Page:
Try to make your questions as specific and direct as possible.Compare: What has your experience been working with our HR team?To: How satisfied are you with the response time of our HR team?The second is much more likely to garner useful responses.

4. Used closed-ended questions whenever possible.Closed-ended questions make it easier to analyze results and cantake the form of yes/no, multiple choice or a rating scale.Open-ended questions are great supplemental questions and mayprovide useful qualitative information and insights. However, forcollating and analysis purposes, close-ended questions are best.One warning: Make sure your closed-ended questions don't forcesurvey takers into choosing a "less bad" answer.

5. Keep rating scale questions consistent. Questions thatoffer rating scales-for example, rating something on a scale of 1to 5-are a great way to measure and compare sets of variables. Butif you elect to use rating scales, you need to keep them consistentthroughout your survey: Use the same number of points on the scalefor each question, and make sure the meanings of high and lowremain the same. Switching your rating scales around throughout thesurvey will only confuse survey takers, leading to untrustworthyresponses.

6. Make sure your survey flows in a logical order. Beginwith a brief introduction-don't reveal the survey objective.Next, start with the broader-based questions, later moving to thosethat are narrower in scope. It's usually better to collectdemographic data and ask any particularly sensitive questions atthe end (unless you're using this information to screen outsurvey participants). If you're requesting contact information,put those questions last.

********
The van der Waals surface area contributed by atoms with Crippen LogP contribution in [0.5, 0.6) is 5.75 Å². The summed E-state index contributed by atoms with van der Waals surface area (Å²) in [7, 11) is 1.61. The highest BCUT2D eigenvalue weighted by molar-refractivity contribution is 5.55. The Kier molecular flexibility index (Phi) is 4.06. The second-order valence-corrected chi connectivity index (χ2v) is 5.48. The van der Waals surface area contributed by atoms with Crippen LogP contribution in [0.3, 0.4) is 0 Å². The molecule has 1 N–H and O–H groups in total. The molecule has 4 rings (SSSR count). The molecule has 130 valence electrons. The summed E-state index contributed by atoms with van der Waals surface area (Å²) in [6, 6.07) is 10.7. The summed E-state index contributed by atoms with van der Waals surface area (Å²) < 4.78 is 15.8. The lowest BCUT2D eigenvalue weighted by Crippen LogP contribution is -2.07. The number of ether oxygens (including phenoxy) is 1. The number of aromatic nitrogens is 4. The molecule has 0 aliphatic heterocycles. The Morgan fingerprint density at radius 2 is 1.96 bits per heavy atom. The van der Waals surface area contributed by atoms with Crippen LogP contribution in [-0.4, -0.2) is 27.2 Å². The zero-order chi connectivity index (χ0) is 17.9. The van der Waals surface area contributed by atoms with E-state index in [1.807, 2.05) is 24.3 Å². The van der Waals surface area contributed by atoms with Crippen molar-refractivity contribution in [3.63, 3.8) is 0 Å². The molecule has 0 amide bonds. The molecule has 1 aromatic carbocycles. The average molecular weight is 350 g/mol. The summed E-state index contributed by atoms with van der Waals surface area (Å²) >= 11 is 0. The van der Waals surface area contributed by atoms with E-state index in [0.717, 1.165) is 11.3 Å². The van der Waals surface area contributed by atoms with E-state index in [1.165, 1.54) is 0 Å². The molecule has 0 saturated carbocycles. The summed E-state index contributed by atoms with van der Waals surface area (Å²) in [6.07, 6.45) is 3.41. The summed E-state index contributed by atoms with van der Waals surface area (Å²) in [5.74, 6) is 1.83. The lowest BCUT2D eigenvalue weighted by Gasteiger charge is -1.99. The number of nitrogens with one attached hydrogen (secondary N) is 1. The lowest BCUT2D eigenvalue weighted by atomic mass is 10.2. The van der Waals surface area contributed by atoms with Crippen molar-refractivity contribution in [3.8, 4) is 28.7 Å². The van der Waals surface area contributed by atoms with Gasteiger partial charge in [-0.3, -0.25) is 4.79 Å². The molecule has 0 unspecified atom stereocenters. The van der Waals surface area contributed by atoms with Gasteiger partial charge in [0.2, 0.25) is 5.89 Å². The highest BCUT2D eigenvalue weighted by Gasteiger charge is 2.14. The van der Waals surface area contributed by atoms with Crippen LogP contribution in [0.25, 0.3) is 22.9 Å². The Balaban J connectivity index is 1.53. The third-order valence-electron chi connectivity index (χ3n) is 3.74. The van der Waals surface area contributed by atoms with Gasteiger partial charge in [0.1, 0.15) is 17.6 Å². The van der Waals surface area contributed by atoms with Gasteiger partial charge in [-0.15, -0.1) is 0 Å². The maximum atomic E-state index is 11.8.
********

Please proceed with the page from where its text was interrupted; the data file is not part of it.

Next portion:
7. Pre-test your survey. Before launching your survey, besure to pre-test it with a few members of your target audience tohelp you uncover glitches and unexpected question interpretations.Also, to make sure it's not too long, time a few of your testsubjects as they take the survey. Ideally the survey should take nomore than 5 minutes to complete. Six to 10 minutes is acceptable,but you'll probably see significant abandonment rates occurringafter 11 minutes.

8. Schedule your survey by taking the calendar intoaccount. When you're planning your e-mail blastdate#151;the e-mail that asks people to visit your site to take thesurvey-keep in mind that Tuesdays, Wednesdays and Thursdays are thebest days to do it-you'll generate more responses than if yousend it out on one of the other four days. You want to catchpeople's attention, and you won't do that on a Friday, whenyour survey respondents are most likely gearing up for the weekend,Saturday or Sunday, when the last thing on people's minds is acustomer survey, or a Monday, when most people are wading through aloaded in-box.

9. Offer an incentive for responding. Depending on thetype of survey you're conducting and your survey audience,offering an incentive can be very effective in improving yourresponse rates. People like the idea of getting something in returnfor their time-incentives typically boost response rates by anaverage of 50 percent.

If you do decide to offer an incentive, be sure to keep itappropriate in scope. Unnecessarily large incentives can lead toundesirable behavior, such as people lying about their age orincome so as not to be screened out from taking the survey.

10. Consider using reminders. While not appropriate forall surveys, sending out reminders to those who haven't yetresponded can often provide a significant boost to your responserates.

Dana Meade and Paula Rivers are the co-vice presidents andgeneral managers of Zoomerang, manufacturer of the world's mostpopular online survey software. For more information on Zoomerang,log on to